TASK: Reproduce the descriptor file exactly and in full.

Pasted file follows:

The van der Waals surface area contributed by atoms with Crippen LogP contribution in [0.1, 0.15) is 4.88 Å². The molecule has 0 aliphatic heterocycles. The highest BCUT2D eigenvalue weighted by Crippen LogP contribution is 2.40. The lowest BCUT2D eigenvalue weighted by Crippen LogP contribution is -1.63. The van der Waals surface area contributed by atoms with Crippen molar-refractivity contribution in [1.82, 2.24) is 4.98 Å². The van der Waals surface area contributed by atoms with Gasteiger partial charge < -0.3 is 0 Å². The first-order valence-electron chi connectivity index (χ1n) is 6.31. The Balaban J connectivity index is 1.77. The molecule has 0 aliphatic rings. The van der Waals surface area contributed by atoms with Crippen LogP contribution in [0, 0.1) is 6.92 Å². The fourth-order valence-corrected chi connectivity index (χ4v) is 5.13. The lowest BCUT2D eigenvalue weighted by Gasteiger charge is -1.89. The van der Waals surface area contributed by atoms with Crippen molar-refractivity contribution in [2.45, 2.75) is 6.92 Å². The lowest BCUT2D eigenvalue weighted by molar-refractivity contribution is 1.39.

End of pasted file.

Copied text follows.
The van der Waals surface area contributed by atoms with Crippen LogP contribution in [0.1, 0.15) is 4.88 Å². The molecule has 0 aliphatic heterocycles. The highest BCUT2D eigenvalue weighted by Crippen LogP contribution is 2.40. The lowest BCUT2D eigenvalue weighted by Crippen LogP contribution is -1.63. The van der Waals surface area contributed by atoms with Crippen molar-refractivity contribution in [1.82, 2.24) is 4.98 Å². The van der Waals surface area contributed by atoms with Gasteiger partial charge < -0.3 is 0 Å². The first-order valence-electron chi connectivity index (χ1n) is 6.31. The Balaban J connectivity index is 1.77. The molecule has 0 aliphatic rings. The van der Waals surface area contributed by atoms with Crippen LogP contribution in [0, 0.1) is 6.92 Å². The fourth-order valence-corrected chi connectivity index (χ4v) is 5.13. The lowest BCUT2D eigenvalue weighted by Gasteiger charge is -1.89. The van der Waals surface area contributed by atoms with Crippen molar-refractivity contribution in [2.45, 2.75) is 6.92 Å². The lowest BCUT2D eigenvalue weighted by molar-refractivity contribution is 1.39.